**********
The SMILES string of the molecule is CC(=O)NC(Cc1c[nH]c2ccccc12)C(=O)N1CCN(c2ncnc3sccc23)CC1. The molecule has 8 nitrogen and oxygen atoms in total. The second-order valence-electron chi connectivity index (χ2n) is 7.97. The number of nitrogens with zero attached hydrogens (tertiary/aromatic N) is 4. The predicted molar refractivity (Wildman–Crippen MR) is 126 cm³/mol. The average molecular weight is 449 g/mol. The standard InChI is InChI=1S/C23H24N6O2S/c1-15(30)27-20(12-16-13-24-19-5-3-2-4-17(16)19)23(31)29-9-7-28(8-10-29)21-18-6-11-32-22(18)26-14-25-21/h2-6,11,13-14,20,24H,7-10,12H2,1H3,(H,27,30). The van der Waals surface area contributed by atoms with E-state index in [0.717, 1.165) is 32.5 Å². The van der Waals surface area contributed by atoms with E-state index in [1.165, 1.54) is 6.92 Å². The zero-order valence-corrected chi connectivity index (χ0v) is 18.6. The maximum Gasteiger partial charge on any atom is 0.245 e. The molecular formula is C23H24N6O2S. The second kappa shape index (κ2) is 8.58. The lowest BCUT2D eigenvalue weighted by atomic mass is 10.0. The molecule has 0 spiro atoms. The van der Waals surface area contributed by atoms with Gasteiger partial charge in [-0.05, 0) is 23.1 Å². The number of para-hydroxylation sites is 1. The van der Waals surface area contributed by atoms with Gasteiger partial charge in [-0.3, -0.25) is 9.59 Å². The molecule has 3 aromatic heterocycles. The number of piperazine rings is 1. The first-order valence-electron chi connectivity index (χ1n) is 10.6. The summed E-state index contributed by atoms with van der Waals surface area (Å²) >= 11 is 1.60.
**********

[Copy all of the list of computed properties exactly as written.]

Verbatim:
The SMILES string of the molecule is CC(=O)NC(Cc1c[nH]c2ccccc12)C(=O)N1CCN(c2ncnc3sccc23)CC1. The molecule has 8 nitrogen and oxygen atoms in total. The second-order valence-electron chi connectivity index (χ2n) is 7.97. The number of nitrogens with zero attached hydrogens (tertiary/aromatic N) is 4. The predicted molar refractivity (Wildman–Crippen MR) is 126 cm³/mol. The average molecular weight is 449 g/mol. The standard InChI is InChI=1S/C23H24N6O2S/c1-15(30)27-20(12-16-13-24-19-5-3-2-4-17(16)19)23(31)29-9-7-28(8-10-29)21-18-6-11-32-22(18)26-14-25-21/h2-6,11,13-14,20,24H,7-10,12H2,1H3,(H,27,30). The van der Waals surface area contributed by atoms with E-state index in [0.717, 1.165) is 32.5 Å². The van der Waals surface area contributed by atoms with E-state index in [1.165, 1.54) is 6.92 Å². The zero-order valence-corrected chi connectivity index (χ0v) is 18.6. The maximum Gasteiger partial charge on any atom is 0.245 e. The molecular formula is C23H24N6O2S. The second kappa shape index (κ2) is 8.58. The lowest BCUT2D eigenvalue weighted by atomic mass is 10.0. The molecule has 0 spiro atoms. The van der Waals surface area contributed by atoms with Gasteiger partial charge in [-0.05, 0) is 23.1 Å². The number of para-hydroxylation sites is 1. The van der Waals surface area contributed by atoms with Gasteiger partial charge in [-0.3, -0.25) is 9.59 Å². The molecule has 3 aromatic heterocycles. The number of piperazine rings is 1. The first-order valence-electron chi connectivity index (χ1n) is 10.6. The summed E-state index contributed by atoms with van der Waals surface area (Å²) >= 11 is 1.60.